You can’t go just by that site though to judge popularity of feature requests. For starters I have no idea if it’s official status within Embarcadero these days and I’m sure most people don’t even know it exists.

  2. I think you need to correct your statement to :”After today, if you buy Delphi you’re a bloody idiot.”
    Simply put, for the cost that you must pay the value of the product just isn’t up to standards.

    1. I simply can’t agree. Yes there are issues but none that prevent me earning a living using Delphi and the new mobile platforms are opening up new opportunities for my business.

      1. +1 again. I have 3 potential enterprise app sales for my firm already. Based on working prototypes that look good and perform well.

        Is it perfect? No, far from it. But usable and valuable? Definitely.

      2. This doesn’t address the post you’re replying to. That post was about “value”. It wasn’t about whether you can compile your code with Delphi. You could probably write it with COBOL too. The reality is that other products offer far more for far less, and in fact many developers can function entirely with open source development tools.

        And that’s without getting into the fact that Delphi has an almost non-existent ecosystem today – no commercially published books or magazine, no free online courses, not taught in academia, no more jobs, marginal 3rd party support, etc. Competitors using mainstream tools can purchase off-the-shelf libraries that don’t exist for Delphi, can use official SDKs for their mainstream languages rather than having to roll their own, can easily find developers, can actually attend a conference (which are completely dead in America now), etc.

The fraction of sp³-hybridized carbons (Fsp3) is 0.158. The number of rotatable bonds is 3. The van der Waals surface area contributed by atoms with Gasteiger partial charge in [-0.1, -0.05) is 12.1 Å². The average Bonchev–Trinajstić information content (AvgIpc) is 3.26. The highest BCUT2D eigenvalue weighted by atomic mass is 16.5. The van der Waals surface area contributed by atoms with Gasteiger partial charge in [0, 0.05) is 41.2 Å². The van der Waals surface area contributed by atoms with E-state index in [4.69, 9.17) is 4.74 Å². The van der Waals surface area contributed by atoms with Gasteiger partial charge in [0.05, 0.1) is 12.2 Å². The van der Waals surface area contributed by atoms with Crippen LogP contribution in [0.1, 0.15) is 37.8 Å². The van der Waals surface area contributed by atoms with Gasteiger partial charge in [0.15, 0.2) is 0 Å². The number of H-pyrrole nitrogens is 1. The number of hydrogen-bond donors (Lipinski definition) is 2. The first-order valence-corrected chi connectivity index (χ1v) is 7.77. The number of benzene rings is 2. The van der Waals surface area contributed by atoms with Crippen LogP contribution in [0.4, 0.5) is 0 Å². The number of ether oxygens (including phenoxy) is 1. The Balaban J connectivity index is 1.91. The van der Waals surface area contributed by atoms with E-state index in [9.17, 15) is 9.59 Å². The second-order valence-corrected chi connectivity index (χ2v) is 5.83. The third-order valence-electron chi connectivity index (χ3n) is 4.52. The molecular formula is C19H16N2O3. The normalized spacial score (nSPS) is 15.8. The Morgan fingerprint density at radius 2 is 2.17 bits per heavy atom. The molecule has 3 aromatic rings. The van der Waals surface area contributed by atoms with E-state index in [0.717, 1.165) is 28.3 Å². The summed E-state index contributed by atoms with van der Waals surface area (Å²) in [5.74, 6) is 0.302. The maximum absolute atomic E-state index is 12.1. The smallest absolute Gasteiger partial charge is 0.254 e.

It’s the elephant in the room and you can’t get an Embarcadero employee to address it and it seems they have no plan for dealing with it. Adopting a tool without a functional, growing ecosystem would make one a bloody idiot today. In fact, some of the major startup gurus talk about ecosystem as one of the primary factors in choosing a development language – one of which specifically cites Delphi as a language with a dying ecosystem you wouldn’t want to bank on!

        1. Value is a subjective concept and I addressed it from my point of view. The value I receive from each version of Delphi far outweighs the financial cost of renewing my maintenance agreement. Could Delphi be cheaper? Certainly and I think it needs to be to attract new developers who are less likely to perceive the same value in the product as a long term user.

          As for Delphi’s ecosystem, well this bloody idiot is doing his best to help rejuvenate it and I am most certainly banking on it.

  3. i like your comments…. but i think that bloody idiot are the people that continue using products from embarcadero. I think that is the moment to change your way of thinking and look for another products, probably not better, but more cheaper.

    1. We should look for “probably not better, but cheaper” product!?

      No thanks. I’m a professional developer and I want the best tools available to me that money can buy.

      Delphi needs to start to come down in price to become more competitive and attractive new developers but as an existing professional Delphi programmer it repays its annual maintenance costs to me many times over.

      1. >No thanks. I’m a professional developer and I want the best tools available to
        >me that money can buy.

        That’s an old way of thinking, from the days when Microsoft and Oracle ruled the Earth. Many of the best tools available money can’t buy, because they’re free and open source. 🙂 Spending money doesn’t make you better, or smarter. It can make you more foolish if you spend more than you have to.

        >Delphi needs to start to come down in price to become more competitive and
        >attractive new developers but as an existing professional Delphi programmer it
        >repays its annual maintenance costs to me many times over.